WASHINGTON, PA (May 15, 2013)—Washington & Jefferson College sophomore Lauren Horning is fascinated by how human behavior impacts the environment and she is doing her part to ensure those effects are positive.
In recognition of her efforts, Horning is one of just five sophomores in the country awarded the 2013 Morris K. Udall Scholarship, awarded annually to sophomore- and junior-level college students committed to careers in the environment, tribal public policy or Native American healthcare.
The $5,000 prize is earmarked for tuition.
“Ultimately, my future career will promote environmental awareness through a grassroots approach because I believe long-term change begins small with impassioned individuals,” Horning said.
Horning is a double environmental studies and Spanish major who intends to join the Peace Corps following graduation. She would like to one day manage an environmental education center with a summer camp for kids, teaching programs on how to buy sustainably, grow organic food, recycle and up-cycle old products.
“I think personally, when you are passionate and feel strongly about something, that authenticity is apparent,” said Horning, who is an alpha scholar from Bellefonte, Pa. “I became interested in the environment when I was a freshman and it has become my lifestyle.”
Horning began composting on campus last year and created the Green House, an environmentally-themed residence hall at W&J, which promotes recycling, environmental stewardship and energy conservation. She also coordinates an effort on campus to gather books and ship to Better World Books, which sells them to fund global literacy initiatives or sends them to Africa.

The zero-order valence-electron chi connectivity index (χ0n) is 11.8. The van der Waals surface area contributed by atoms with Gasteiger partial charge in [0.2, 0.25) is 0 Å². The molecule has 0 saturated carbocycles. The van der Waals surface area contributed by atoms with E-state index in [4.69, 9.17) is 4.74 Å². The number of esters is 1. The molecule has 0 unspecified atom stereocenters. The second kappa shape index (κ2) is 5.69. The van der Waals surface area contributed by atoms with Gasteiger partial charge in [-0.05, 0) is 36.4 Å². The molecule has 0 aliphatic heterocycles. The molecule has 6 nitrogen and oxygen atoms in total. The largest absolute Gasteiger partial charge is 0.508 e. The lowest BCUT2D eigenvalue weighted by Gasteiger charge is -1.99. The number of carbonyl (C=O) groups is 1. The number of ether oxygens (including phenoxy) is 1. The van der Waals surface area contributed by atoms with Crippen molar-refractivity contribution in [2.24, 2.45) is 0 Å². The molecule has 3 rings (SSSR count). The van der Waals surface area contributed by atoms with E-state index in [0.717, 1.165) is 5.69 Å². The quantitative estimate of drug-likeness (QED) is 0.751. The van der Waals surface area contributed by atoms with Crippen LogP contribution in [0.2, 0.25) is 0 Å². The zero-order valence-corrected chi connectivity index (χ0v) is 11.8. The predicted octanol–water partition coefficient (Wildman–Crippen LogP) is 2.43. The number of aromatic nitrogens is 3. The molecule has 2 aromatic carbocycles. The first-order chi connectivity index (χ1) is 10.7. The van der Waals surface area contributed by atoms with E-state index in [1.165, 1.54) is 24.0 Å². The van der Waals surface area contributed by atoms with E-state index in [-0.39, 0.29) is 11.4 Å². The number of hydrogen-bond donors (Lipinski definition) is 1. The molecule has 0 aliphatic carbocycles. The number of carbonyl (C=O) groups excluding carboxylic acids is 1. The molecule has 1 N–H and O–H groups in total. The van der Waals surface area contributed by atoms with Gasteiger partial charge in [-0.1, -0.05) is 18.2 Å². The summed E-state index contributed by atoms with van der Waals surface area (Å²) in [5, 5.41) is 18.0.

“The Morris K. Udall Scholarship is prestigious because it is a gateway to incredible academic opportunities, other fellowships, scholarships, graduate school acceptance and job opportunities. Since becoming W&J’s Udall Scholarship Representative in 2004, I had nominated 11 students for the award and Lauren is our first winner,” said Robert East, Ph.D., associate professor and director of environmental studies program at W&J. “The application process is reasonably arduous and the selection is highly competitive, but Lauren possesses the most impressive qualifications I have seen. She is so deserving of this particular award because of her initiative, leadership, altruism and academic achievement in environmental studies and campus sustainability,”
Last summer, Horning was a counselor at a residential YMCA camp, where she taught archery, led hikes, built campfires and supervised a cabin of girls for ten weeks. This summer, she will be traveling to Argentina on a Magellan Project, spending ten weeks working on and living with organic farmers.
“I have watched kids reconnect with nature through the joys of finding crayfish in a stream and the excitement of hiding in a tunnel of roots. These experiences coupled with my educational training are planting the seeds for a future devoted to environmentalism,” Horning said.
The U.S. Congress established the Udall Foundation as an independent executive branch agency in 1992 to honor Morris K. Udall's 30 years of service in the U.S. House of Representatives
“Morris Udall was relentlessly dedicated to working for what he believed in and successfully passed legislation to aid Native Americans and protect the environment. Someday, I hope to aspire to Udall’s successes and coax a fire of change from the coals he has kept heated after the environment movement of the 1960s,” Horning wrote in her application essay.
Horning will also study abroad in Ecuador next spring.